Erik's surprise harvest of kale following snowfall. (Erik Jacobsen photo)

Christmas cactus sets buds to get into spirit of season

Erik muses about his cactus’s intentions and finds a surprise harvest of kale

Each day, when I change the water for the canary, rather than just throwing the old water into the sink, I water the Christmas cactus. This is the trailing Cactus I wrote about recently.

It has now started setting flower buds again. This time the whole plant is covered with buds. My cactus is placed on a tall stand by the living room window, facing south. Perhaps it is attempting to get me, as we call it, “in the Christmas spirit.” whatever that is.

My uncle in Denmark used the comment, “some people get so miserable at Christmas.” Perhaps we should focus more on the “true Christmas spirit.”

I was just down in the basement to get some carrots for supper and walked by where the tuberous begonias had been sitting since I dug them up. I noticed that the tops had now completely withered. It will now be time to carefully remove the dirt from around the tubers and look for any multipliers to be stored in peat moss with the rest of the tubers until spring.

After we had that unexpected snow, it did not look like much was to be harvested from the vegetable garden. But after some of the snow had melted, I examined the kale, and it had some leaves left for the supper table.

On that topic, most of the kale I have harvested I processed with the dehydrator. I learned that it takes a lot less room for storing.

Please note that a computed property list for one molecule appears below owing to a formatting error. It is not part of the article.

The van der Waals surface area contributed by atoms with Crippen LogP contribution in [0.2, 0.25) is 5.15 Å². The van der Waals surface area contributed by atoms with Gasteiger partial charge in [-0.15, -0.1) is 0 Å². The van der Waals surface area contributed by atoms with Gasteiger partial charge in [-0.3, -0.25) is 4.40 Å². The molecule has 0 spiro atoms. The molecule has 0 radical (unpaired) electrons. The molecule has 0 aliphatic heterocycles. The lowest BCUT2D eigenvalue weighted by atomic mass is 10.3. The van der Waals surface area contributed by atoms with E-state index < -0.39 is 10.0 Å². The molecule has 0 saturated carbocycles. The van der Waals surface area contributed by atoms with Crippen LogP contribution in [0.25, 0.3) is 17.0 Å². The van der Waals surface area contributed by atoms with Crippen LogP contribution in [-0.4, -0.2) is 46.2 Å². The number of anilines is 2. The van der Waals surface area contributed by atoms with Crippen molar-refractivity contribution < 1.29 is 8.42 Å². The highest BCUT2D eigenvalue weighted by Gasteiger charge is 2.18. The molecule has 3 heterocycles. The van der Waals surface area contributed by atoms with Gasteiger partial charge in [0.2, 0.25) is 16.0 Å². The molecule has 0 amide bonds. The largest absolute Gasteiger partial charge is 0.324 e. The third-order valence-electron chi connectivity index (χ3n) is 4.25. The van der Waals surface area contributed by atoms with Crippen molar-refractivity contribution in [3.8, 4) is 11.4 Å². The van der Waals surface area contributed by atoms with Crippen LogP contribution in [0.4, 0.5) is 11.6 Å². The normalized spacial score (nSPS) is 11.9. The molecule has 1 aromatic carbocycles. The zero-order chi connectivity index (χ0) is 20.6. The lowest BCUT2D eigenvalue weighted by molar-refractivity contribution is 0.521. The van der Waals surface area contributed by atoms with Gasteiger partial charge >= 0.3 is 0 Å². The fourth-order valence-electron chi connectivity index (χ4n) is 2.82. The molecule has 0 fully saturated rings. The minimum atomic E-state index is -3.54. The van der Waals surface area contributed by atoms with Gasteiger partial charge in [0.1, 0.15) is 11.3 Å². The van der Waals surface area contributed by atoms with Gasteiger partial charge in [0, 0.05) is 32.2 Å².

It was my first-time growing kale. I also have learned that my canary is crazy about it when I take a small handful and crunch it before leaving it in his cage.

The Mailbag

A reader wrote, “Moose-munching.”

I just wanted to let you know that we have successfully protected our young fruit trees from moose munching by laying LED lights on the outer branches.

We lost several trees before we figured out that the moose do not like the lights shining in their night-vision eyes. We leave the lights on, especially all winter. It has done the trick!

Once the trees are big enough to withstand the hungry moose, you do not need the lights anymore, but we have grown to like the glow throughout the winter.

I would like to thank you so much for your observation and for passing on this valuable information. Perhaps there are others who have had similar experiences. Would you like to share?

If you have questions or suggestions for gardening topics, please email me at e.jacobsen85@yahoo.com.

 

11/11/2019 08:51:44 +0000

11/11/2019 08:51:44 +0000

Eric’s Christmas cactus went from an erect plant to a trailing one after it got too big and broke in two. (Erik Jacobsen photo)

Eric’s Christmas cactus went from an erect plant to a trailing one after it got too big and broke in two. (Erik Jacobsen photo)